Apple is rumored to be working on a budget iPhone targeted at emerging markets. The device will allegedly be made of plastic and look like an iPod touch in the back and an iPhone 5 in the front. Other reports have claimed that Apple is working on multiple color variations beyond the traditional black and white.
Today a new report from Japanese publication Macotakara claims that Apple is currently testing such a device in the supply chain for production later this year.
If you want proof Apple is planning a ‘budget’ iPhone to address untapped markets, look no further than a new report which says that Apple’s suppliers are going on massive hiring sprees… and citing the imminent arrival of a new, cheaper iPhone as the cause.
Last year, electronics supply company ETrade Supply lucked out and was one of the first companies to obtain parts of the iPhone 5 before release: first the FaceTime cam, then the front panel and then the back panel.
Whatever ETrade Supply’s sources, then, they clearly have a solid connection inside Foxconn. And now that source is telling them that the ‘budget’ iPhone is a very real product.
We’ve been talking a lot about the budget iPhone in recent months, mostly in relation to the emerging market (where the vast majority of the remaining smartphone growth is expected to happen in the next five years), but here’s a question: even if Apple, as they are rumored to do, release their first plastic iPhone since the iPhone 3GS, how are they going to price it low enough to actually penetrate third-world countries where the cost of the phone might be equal to someone’s salary for the month? Especially while maintaining Apple’s customary profit margins?
The truth is, it’s almost impossible to imagine Apple being able — or interested! — in doing any such thing. Current rumor pegs the “budget” iPhone as basically an iPhone 5 with a colorful plastic shell. If those rumors are true, that’s not really a budget phone: it’s a mid-range. It has to be if Apple wants to make money off of it.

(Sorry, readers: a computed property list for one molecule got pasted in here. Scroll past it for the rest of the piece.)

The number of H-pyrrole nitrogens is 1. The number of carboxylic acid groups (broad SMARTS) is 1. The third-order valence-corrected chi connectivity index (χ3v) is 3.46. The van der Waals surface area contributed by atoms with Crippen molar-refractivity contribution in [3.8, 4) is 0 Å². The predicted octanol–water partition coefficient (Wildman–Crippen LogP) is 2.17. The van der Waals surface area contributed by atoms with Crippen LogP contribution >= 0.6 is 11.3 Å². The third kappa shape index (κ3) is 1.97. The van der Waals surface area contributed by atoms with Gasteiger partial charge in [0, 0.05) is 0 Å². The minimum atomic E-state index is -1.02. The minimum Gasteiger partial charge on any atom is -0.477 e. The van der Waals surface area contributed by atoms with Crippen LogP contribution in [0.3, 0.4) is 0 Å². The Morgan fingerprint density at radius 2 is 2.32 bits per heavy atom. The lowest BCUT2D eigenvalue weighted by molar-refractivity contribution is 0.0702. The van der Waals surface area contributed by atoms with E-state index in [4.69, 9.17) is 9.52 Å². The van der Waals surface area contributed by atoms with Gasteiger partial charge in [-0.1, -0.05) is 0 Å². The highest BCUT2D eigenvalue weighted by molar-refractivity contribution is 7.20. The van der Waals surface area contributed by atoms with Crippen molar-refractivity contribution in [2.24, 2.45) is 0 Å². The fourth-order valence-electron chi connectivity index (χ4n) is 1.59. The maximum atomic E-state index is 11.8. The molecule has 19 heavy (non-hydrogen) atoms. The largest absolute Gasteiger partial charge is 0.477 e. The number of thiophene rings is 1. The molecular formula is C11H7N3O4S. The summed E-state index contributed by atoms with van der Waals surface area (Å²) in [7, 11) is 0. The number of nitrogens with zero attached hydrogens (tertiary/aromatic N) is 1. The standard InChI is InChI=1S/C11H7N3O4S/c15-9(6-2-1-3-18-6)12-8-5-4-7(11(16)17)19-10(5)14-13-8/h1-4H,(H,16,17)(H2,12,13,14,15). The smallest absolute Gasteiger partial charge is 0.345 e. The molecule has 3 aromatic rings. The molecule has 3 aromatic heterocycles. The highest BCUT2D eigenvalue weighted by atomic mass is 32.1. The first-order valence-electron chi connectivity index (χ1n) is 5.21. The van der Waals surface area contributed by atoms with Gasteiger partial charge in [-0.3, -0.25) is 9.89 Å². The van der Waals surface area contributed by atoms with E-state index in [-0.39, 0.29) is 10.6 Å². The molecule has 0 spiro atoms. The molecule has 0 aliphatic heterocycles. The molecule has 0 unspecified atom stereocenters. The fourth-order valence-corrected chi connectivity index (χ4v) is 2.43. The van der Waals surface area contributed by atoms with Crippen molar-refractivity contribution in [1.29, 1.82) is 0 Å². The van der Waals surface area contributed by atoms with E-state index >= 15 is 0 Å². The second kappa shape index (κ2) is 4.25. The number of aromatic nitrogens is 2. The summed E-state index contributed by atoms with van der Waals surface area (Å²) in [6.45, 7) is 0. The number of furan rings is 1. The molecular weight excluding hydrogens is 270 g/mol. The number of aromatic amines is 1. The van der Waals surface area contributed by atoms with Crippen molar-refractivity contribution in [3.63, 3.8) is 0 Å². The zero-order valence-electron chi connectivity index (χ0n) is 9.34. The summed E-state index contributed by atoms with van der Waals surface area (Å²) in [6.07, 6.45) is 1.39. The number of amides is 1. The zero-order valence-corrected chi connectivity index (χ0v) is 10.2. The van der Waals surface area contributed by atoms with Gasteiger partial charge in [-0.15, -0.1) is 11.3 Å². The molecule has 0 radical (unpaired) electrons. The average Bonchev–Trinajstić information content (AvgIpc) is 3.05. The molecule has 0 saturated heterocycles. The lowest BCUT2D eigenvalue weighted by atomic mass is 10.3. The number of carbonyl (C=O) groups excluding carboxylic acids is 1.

Slowly but surely, that’s the realization dawning on some people on Wall Street. The “budget” iPhone isn’t going to be budget at all. And Apple’s going to make buttloads off of it.
I really like Nikolai Lamm’s concepts for imaginary, rumored, (and possibly forthcoming) Apple products, and this transparent concept for a cheaper budget iPhone is no exception. I love how it merges the 2012 iPod touch’s candy colored backshell with the iMac G3’s transparent casing.
I think there’s little to no chance Apple would actually make an iPhone that looks like this — in the mind of Jonny Ive, transparent gadgets are so 1998, I bet — but heck, I’d buy a phone like this.
Following up on their earlier reports about the cheaper iPhone, iLounge’s Jeremy Horowitz has followed up with details about what the rumored “budget” iPhone would look like: basically, just like an iPhone 5, but with a largely plastic casing and the rounded corners of an iPod classic.
Gizmodo’s been locked out of Apple events indefinitely since they bought a stolen iPhone 4 prototype, but that doesn’t mean they are without resources to get scoops: they sent a spy into Foxconn’s new factory in Brazil, and walked out with proof that Apple will unveil a cheaper iPhone 4 sometime soon with the model N90A.
Both Bloomberg and the Wall Street Journal reported that a smaller iPhone nano was in development, but now the New York Times says a shrunken iPhone is NOT on the cards.
Apple is developing a budget iPhone, the NYT says, but the device will not be any smaller than current models. Instead, it will scrimp on internal components, like memory, as we exclusively reported on Monday (More Detail On Apple’s iPhone Nano).
Keeping the iPhone nano’s screen size the same as current models makes perfect sense. Developers won’t have to code apps for different screen sizes, like they do on other platforms.
The Times did corroborate our report earlier this week, also reported in the WSJ, that Apple is planning a major overhaul of MobileMe. MobileMe will put a lot more media and files in the cloud, allowing users to stream and sync to all their devices without using cables.
The budget iPhone will make more use of voice commands, the NYT says.